China’s foreign exchange regulator has dismissed reports of tightened controls over forex sales, saying no new restrictions have been adopted on currency exchange or cross-border payments.
Regulations are consistent with the past with no policy changes. All forex transactions are being conducted normally, according to a statement from the State Administration of Foreign Exchange (SAFE).
However, the regulator has demanded banks examine the authenticity of transactions more closely and ensure their compliance with current rules, SAFE said.
The clarification followed media reports that SAFE had given “window guidance” to banks, instructing them to narrow an expanding deficit between forex sales and purchases amid concerns over capital outflow and as the yuan weakens against the US dollar.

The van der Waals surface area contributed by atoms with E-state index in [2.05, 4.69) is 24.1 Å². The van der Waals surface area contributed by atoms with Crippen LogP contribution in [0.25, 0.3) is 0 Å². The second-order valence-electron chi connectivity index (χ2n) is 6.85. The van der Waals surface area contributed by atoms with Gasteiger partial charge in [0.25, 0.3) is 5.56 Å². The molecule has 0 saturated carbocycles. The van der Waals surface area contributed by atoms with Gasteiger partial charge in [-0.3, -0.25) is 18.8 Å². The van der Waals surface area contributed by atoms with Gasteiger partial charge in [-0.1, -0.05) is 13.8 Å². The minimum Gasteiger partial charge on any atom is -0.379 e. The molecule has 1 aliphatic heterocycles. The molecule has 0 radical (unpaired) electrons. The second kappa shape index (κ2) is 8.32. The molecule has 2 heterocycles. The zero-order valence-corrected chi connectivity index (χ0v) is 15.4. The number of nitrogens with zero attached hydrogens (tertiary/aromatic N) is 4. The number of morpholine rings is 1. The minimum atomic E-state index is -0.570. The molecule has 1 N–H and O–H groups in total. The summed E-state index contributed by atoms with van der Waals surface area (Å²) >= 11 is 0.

The reports were inaccurate, SAFE said, while emphasizing the need for better monitoring of cross-border capital flows and vigilance against illegal forex trading.
Chinese banks saw net forex sales of $69.6 billion in the third quarter, up from $49 billion in the second, but much lower than the $124.8 billion in the first.
The central parity rate of the Chinese yuan against the US dollar weakened to a six-year low on Oct 28, as expectations of an interest rate hike in the United States grew.